## Significant Figures

1.6 Significant Figures

### Learning Objectives

By the end of this section, you will be able to:

- Determine the correct number of significant figures for the result of a computation.
- Describe the relationship between the concepts of accuracy, precision, uncertainty, and discrepancy.
- Calculate the percent uncertainty of a measurement, given its value and its uncertainty.
- Determine the uncertainty of the result of a computation involving quantities with given uncertainties.

### Accuracy and Precision of a Measurement

**Accuracy** is how close a measurement is to the accepted reference value for that measurement.

The **precision** of measurements refers to how close the agreement is between repeated independent measurements (which are repeated under the same conditions).

### Uncertainty, and Discrepancy

The precision of a measuring system is related to the **uncertainty** in the measurements whereas the accuracy is related to the **discrepancy** from the accepted reference value. Uncertainty is a quantitative measure of how much your measured values deviate from one another.

Some factors that contribute to uncertainty in a measurement include the following:

- Limitations of the measuring device
- The skill of the person taking the measurement
- Irregularities in the object being measured
- Any other factors that affect the outcome (highly dependent on the situation)

### Precision of Measuring Tools and Significant Figures

When we express measured values, we can only list as many digits as we measured initially with our measuring tool. For example, if we use a standard ruler to measure the length of a stick, we may measure it to be 36.7 cm. We can’t express this value as 36.71 cm because our measuring tool is not precise enough to measure a hundredth of a centimeter.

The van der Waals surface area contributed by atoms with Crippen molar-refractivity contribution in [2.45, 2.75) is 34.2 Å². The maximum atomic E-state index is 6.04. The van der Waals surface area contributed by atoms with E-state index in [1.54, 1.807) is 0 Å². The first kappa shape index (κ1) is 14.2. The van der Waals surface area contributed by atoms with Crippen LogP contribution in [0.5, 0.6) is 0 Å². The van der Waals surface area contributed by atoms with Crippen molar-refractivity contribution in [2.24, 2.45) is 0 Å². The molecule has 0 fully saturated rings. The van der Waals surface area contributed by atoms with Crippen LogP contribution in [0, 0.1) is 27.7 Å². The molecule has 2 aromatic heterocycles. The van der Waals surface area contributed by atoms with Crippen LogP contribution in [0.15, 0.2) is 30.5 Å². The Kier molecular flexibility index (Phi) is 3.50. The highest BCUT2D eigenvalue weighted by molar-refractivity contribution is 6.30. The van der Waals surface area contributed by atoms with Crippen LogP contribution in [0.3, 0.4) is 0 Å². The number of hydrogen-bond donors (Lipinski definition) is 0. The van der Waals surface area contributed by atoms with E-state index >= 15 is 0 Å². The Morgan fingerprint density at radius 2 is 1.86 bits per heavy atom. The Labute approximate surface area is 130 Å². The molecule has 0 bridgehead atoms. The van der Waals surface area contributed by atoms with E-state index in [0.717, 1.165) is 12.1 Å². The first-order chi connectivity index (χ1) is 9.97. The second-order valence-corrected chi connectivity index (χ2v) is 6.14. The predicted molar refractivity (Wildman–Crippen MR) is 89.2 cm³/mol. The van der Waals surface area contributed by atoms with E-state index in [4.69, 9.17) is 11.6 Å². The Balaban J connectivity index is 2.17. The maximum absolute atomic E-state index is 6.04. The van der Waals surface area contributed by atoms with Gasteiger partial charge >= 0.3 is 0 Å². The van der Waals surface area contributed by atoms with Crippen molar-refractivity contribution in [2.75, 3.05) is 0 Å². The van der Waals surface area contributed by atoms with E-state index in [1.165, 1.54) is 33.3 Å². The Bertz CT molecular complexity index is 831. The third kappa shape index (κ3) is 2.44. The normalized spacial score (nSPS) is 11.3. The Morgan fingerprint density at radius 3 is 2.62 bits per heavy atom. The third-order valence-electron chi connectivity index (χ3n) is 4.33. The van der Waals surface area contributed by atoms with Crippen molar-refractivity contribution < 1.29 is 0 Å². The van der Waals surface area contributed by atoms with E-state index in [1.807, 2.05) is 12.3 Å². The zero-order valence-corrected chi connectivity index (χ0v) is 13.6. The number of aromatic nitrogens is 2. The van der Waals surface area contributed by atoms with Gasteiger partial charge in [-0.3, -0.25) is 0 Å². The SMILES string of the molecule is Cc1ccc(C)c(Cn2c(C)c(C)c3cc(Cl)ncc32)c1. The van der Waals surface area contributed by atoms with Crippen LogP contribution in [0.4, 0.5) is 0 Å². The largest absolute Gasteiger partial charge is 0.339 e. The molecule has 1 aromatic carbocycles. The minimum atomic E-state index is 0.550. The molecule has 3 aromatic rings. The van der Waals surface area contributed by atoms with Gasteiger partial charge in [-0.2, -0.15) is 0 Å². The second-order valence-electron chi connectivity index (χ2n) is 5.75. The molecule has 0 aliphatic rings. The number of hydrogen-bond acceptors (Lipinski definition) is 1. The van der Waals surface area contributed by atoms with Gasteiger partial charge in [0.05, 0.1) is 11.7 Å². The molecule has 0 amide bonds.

It should be noted that the last digit in a measured value has been estimated in some way by the person performing the measurement. For example, the person measuring the length of a stick with a ruler notices the stick length seems to be somewhere in between 36.6 cm and 36.7 cm, and he or she must estimate the value of the last digit.

Using the method of **significant figures**, the rule is that *the last digit written down in a measurement is the first digit with some uncertainty*. To determine the number of significant digits in a value, start with the first measured value at the left and count the number of digits through the last digit written on the right. For example, the measured value 36.7 cm has three digits, or three significant figures. Significant figures indicate the precision of the measuring tool used to measure a value.

**Practice!**

Practice 1.6.1 |
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How many significant figures are there in the measured quantity 0.0304 m? |

(a) two significant figures |

(b) three significant figures |

(c) four significant figures |

(d) five significant figures |

Practice 1.6.2 |
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How many significant figures are there in the measured quantity 64.00 s? |

(a) two significant figures |

(b) three significant figures |

(c) four significant figures |

(d) five significant figures |

Practice 1.6.3 |
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How many significant figures are there in the measured quantity 1.52 x 10^{3} kg? |

(a) two significant figures |

(b) three significant figures |

(c) four significant figures |

(d) five significant figures |

Practice 1.6.4 |
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Round off 1059 °C to two significant figures. |

(a) 1050 °C |

(b) 1000 °C |

(c) 1060 °C |

(d) 1100 °C |